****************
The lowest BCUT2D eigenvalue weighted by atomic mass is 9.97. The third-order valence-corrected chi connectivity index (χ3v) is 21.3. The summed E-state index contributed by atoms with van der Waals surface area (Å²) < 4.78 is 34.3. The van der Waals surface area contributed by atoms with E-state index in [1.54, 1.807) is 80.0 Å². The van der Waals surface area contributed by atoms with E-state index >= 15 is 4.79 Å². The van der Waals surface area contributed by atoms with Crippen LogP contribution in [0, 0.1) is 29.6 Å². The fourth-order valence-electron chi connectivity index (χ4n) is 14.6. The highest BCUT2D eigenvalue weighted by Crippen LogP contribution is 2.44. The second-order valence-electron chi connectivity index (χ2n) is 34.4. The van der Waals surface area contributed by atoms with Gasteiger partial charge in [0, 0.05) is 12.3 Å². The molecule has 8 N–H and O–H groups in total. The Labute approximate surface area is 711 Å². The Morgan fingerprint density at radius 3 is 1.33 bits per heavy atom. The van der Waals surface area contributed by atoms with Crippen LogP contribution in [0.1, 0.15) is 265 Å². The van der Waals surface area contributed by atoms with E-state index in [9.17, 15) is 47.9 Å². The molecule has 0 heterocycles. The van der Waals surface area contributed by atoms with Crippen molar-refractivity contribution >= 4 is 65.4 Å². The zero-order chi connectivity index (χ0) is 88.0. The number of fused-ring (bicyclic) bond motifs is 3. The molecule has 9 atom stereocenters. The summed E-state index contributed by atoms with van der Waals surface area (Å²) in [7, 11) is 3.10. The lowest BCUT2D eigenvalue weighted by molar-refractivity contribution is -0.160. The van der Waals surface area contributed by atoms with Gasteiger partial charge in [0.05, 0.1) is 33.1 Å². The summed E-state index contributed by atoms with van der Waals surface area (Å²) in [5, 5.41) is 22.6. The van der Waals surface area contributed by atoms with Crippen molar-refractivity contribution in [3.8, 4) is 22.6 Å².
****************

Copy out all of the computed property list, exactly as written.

The lowest BCUT2D eigenvalue weighted by atomic mass is 9.97. The third-order valence-corrected chi connectivity index (χ3v) is 21.3. The summed E-state index contributed by atoms with van der Waals surface area (Å²) < 4.78 is 34.3. The van der Waals surface area contributed by atoms with E-state index in [1.54, 1.807) is 80.0 Å². The van der Waals surface area contributed by atoms with E-state index >= 15 is 4.79 Å². The van der Waals surface area contributed by atoms with Crippen LogP contribution in [0, 0.1) is 29.6 Å². The fourth-order valence-electron chi connectivity index (χ4n) is 14.6. The highest BCUT2D eigenvalue weighted by Crippen LogP contribution is 2.44. The second-order valence-electron chi connectivity index (χ2n) is 34.4. The van der Waals surface area contributed by atoms with Gasteiger partial charge in [0, 0.05) is 12.3 Å². The molecule has 8 N–H and O–H groups in total. The Labute approximate surface area is 711 Å². The Morgan fingerprint density at radius 3 is 1.33 bits per heavy atom. The van der Waals surface area contributed by atoms with Crippen LogP contribution in [0.1, 0.15) is 265 Å². The van der Waals surface area contributed by atoms with E-state index in [9.17, 15) is 47.9 Å². The molecule has 0 heterocycles. The van der Waals surface area contributed by atoms with Crippen molar-refractivity contribution >= 4 is 65.4 Å². The zero-order chi connectivity index (χ0) is 88.0. The number of fused-ring (bicyclic) bond motifs is 3. The molecule has 9 atom stereocenters. The summed E-state index contributed by atoms with van der Waals surface area (Å²) in [7, 11) is 3.10. The lowest BCUT2D eigenvalue weighted by molar-refractivity contribution is -0.160. The van der Waals surface area contributed by atoms with Gasteiger partial charge in [0.05, 0.1) is 33.1 Å². The summed E-state index contributed by atoms with van der Waals surface area (Å²) in [5, 5.41) is 22.6. The van der Waals surface area contributed by atoms with Crippen molar-refractivity contribution in [3.8, 4) is 22.6 Å².